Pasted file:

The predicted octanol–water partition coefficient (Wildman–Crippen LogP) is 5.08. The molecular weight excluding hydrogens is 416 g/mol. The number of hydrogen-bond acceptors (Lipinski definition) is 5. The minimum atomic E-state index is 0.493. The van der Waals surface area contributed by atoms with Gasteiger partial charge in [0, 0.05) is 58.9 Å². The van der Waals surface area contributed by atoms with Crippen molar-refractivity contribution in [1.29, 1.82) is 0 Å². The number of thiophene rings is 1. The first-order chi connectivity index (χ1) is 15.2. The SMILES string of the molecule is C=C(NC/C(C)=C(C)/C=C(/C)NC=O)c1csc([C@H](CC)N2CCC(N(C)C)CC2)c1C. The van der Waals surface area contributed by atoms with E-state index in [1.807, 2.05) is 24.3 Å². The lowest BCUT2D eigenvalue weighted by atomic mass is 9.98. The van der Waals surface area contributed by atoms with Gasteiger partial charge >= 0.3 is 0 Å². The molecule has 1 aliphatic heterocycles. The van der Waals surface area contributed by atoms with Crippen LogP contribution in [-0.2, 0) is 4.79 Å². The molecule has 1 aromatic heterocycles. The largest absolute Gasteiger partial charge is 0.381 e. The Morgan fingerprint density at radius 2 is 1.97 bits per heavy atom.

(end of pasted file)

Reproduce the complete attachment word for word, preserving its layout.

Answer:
The predicted octanol–water partition coefficient (Wildman–Crippen LogP) is 5.08. The molecular weight excluding hydrogens is 416 g/mol. The number of hydrogen-bond acceptors (Lipinski definition) is 5. The minimum atomic E-state index is 0.493. The van der Waals surface area contributed by atoms with Gasteiger partial charge in [0, 0.05) is 58.9 Å². The van der Waals surface area contributed by atoms with Crippen molar-refractivity contribution in [1.29, 1.82) is 0 Å². The number of thiophene rings is 1. The first-order chi connectivity index (χ1) is 15.2. The SMILES string of the molecule is C=C(NC/C(C)=C(C)/C=C(/C)NC=O)c1csc([C@H](CC)N2CCC(N(C)C)CC2)c1C. The van der Waals surface area contributed by atoms with E-state index in [1.807, 2.05) is 24.3 Å². The lowest BCUT2D eigenvalue weighted by atomic mass is 9.98. The van der Waals surface area contributed by atoms with Gasteiger partial charge >= 0.3 is 0 Å². The molecule has 1 aliphatic heterocycles. The van der Waals surface area contributed by atoms with Crippen LogP contribution in [-0.2, 0) is 4.79 Å². The molecule has 1 aromatic heterocycles. The largest absolute Gasteiger partial charge is 0.381 e. The Morgan fingerprint density at radius 2 is 1.97 bits per heavy atom.